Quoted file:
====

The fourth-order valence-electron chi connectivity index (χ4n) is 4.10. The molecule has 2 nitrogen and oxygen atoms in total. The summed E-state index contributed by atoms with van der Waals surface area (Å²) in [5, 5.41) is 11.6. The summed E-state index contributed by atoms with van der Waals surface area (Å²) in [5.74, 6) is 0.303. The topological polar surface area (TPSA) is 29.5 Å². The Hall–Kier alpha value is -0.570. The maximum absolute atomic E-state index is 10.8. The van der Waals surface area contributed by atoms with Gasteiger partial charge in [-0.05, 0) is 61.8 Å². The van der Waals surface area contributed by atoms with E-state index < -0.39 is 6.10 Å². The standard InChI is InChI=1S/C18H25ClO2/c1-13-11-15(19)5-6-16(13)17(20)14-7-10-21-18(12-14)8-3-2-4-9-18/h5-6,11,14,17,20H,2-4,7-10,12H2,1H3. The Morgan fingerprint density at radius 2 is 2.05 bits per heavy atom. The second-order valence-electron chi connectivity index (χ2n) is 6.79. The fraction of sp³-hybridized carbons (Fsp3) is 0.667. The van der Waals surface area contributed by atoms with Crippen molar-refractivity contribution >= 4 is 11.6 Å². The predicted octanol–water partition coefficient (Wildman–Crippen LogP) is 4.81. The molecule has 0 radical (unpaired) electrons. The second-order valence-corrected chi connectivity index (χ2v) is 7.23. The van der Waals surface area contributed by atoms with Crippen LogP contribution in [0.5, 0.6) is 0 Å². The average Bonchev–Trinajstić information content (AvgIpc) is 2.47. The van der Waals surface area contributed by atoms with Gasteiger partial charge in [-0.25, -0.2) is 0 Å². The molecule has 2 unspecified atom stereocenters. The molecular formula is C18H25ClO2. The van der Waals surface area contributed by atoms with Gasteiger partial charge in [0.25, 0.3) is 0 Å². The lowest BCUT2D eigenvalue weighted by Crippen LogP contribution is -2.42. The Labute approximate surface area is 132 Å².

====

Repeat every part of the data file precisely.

The fourth-order valence-electron chi connectivity index (χ4n) is 4.10. The molecule has 2 nitrogen and oxygen atoms in total. The summed E-state index contributed by atoms with van der Waals surface area (Å²) in [5, 5.41) is 11.6. The summed E-state index contributed by atoms with van der Waals surface area (Å²) in [5.74, 6) is 0.303. The topological polar surface area (TPSA) is 29.5 Å². The Hall–Kier alpha value is -0.570. The maximum absolute atomic E-state index is 10.8. The van der Waals surface area contributed by atoms with Gasteiger partial charge in [-0.05, 0) is 61.8 Å². The van der Waals surface area contributed by atoms with E-state index < -0.39 is 6.10 Å². The standard InChI is InChI=1S/C18H25ClO2/c1-13-11-15(19)5-6-16(13)17(20)14-7-10-21-18(12-14)8-3-2-4-9-18/h5-6,11,14,17,20H,2-4,7-10,12H2,1H3. The Morgan fingerprint density at radius 2 is 2.05 bits per heavy atom. The second-order valence-electron chi connectivity index (χ2n) is 6.79. The fraction of sp³-hybridized carbons (Fsp3) is 0.667. The van der Waals surface area contributed by atoms with Crippen molar-refractivity contribution >= 4 is 11.6 Å². The predicted octanol–water partition coefficient (Wildman–Crippen LogP) is 4.81. The molecule has 0 radical (unpaired) electrons. The second-order valence-corrected chi connectivity index (χ2v) is 7.23. The van der Waals surface area contributed by atoms with Crippen LogP contribution in [0.5, 0.6) is 0 Å². The average Bonchev–Trinajstić information content (AvgIpc) is 2.47. The van der Waals surface area contributed by atoms with Gasteiger partial charge in [-0.25, -0.2) is 0 Å². The molecule has 2 unspecified atom stereocenters. The molecular formula is C18H25ClO2. The van der Waals surface area contributed by atoms with Gasteiger partial charge in [0.25, 0.3) is 0 Å². The lowest BCUT2D eigenvalue weighted by Crippen LogP contribution is -2.42. The Labute approximate surface area is 132 Å².